The Fresh Loaf

News & Information for Amateur Bakers and Artisan Bread Enthusiasts

Question about typical rising time

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jonesiegal's picture
jonesiegal

Question about typical rising time

What is the typical time it takes the bread to rise after mixing up the bread but before punching it down and seperating it into bread pans for the second rising?

I mixed up the bread yesterday morning.  It has been 11 hours but the bread has not even doubled yet and I was expecting it to triple by now.

I have it in a bowl in a warm area with a damp cloth over it.  I am a bit disapointed; I expect to be able to bake it this morning.  Is it possible to over mix it and keep it from rising?

dwcoleman's picture
dwcoleman

If you overmix the dough it will break down, it sounds like one of the following scenarios happened.

a) too much salt and it killed the yeast

b) no yeast added by mistake

c) your yeast is bad

Test your yeast by proofing it in some water + sugar, if it foams you can rule out C.

G-man's picture
G-man

In this case, I doubt if no added yeast was the problem. Or, to be more accurate, since this is about sourdough (I assume, being in the Sourdough and Starters forum) there wouldn't be packaged yeast anyway. :)

 Nonetheless, there is something to that statement.

Depending on conditions like temperature and the activity level of your starter, you should have seen some activity in that period of time.

Tell us a bit about your starter and your method. What do you feed your starter? Under what conditions is it kept when not in active use? How old is it? How active is it when it is fed? How much did you use in the recipe you're using? What recipe are you using, for that matter?

It sounds like your starter may simply be too young/weak to raise dough. Usually mature starters will do something to the dough even if there's something wrong with the starter and that something is undesirable.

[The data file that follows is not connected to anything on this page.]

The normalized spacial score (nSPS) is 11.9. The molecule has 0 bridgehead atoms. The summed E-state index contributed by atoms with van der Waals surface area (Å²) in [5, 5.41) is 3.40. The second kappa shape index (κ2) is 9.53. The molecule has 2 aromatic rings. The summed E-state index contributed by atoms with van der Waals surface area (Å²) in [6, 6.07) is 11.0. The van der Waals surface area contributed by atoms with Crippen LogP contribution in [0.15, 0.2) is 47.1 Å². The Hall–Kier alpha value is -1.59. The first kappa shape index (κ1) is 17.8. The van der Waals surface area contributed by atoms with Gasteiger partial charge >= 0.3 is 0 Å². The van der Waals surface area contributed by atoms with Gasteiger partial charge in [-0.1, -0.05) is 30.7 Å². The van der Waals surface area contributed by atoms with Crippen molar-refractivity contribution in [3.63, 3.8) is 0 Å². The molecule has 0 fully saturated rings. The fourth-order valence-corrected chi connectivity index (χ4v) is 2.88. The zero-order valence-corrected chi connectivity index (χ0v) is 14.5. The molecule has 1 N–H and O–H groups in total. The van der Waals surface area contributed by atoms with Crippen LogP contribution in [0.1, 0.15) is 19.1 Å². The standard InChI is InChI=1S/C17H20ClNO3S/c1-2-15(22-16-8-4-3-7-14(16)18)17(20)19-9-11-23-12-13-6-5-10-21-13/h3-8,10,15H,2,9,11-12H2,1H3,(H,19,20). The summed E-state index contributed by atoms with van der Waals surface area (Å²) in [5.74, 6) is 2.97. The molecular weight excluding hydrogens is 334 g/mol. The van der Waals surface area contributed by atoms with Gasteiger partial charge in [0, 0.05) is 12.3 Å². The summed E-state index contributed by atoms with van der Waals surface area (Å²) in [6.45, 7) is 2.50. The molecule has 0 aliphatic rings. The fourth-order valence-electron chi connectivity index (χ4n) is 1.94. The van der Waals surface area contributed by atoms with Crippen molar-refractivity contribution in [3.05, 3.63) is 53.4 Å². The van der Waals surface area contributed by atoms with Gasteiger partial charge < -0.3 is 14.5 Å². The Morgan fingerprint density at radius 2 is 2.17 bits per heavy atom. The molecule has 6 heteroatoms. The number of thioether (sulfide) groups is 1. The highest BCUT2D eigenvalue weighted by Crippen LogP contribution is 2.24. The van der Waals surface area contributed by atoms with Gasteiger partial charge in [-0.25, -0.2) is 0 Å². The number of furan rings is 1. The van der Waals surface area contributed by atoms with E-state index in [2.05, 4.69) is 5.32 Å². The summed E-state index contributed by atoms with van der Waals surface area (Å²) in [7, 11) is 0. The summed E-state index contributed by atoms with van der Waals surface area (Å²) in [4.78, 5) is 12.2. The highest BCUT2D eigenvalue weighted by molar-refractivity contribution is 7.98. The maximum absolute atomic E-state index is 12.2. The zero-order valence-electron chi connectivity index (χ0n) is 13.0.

mrfrost's picture
mrfrost

I believe you recently posted that your starter was about a week old.

(In general), it really takes a little longer than that before a starter is really ready to start raising dough in a decent and consistent(timewise) fashion.

What you are experiencing is probably somewhat typical and expected, at this stage. Give it 2-3 weeks at least. Even then, it may be a few more weeks until it is most effective in it's ability to raise.

 

jonesiegal's picture
jonesiegal

Ok,

It has started to rise a bit so I guess I can just wait and see if it will rise sufecently.

I did use my sourdough starter.  I fed it yesterday morning at had plenty of activity out of the yeast.

I don't believe it was the salt, I followed my recipe.

I expect it is becuase the starter is young but I have had good luck with it so far so this was a bit disapointing.  We have had soem drastic weather changes in humidity and heat recently so that too I guess could have something to do with it.

If it does not rise sufecently what can I do with it?  Make long loafs and bake out of the bread pans?  Will I get some acceptable results?

mrfrost's picture
mrfrost

Some have had pretty good luck by kneading in a little instant yeast.

jonesiegal's picture
jonesiegal

I mixed up some fresh yeast and mixed it in with the bread.  So far it looks like it might work but I am getting some large bubbles while rising.  Oh well, I m not going to complaine if it rises at all I will be happy.

placebo's picture
placebo

There are other reasons that could explain why your dough is not rising as expected, but without specific details on the recipe you used and your method, it's difficult to pinpoint the problem or problems. 

chickpea00101's picture
chickpea00101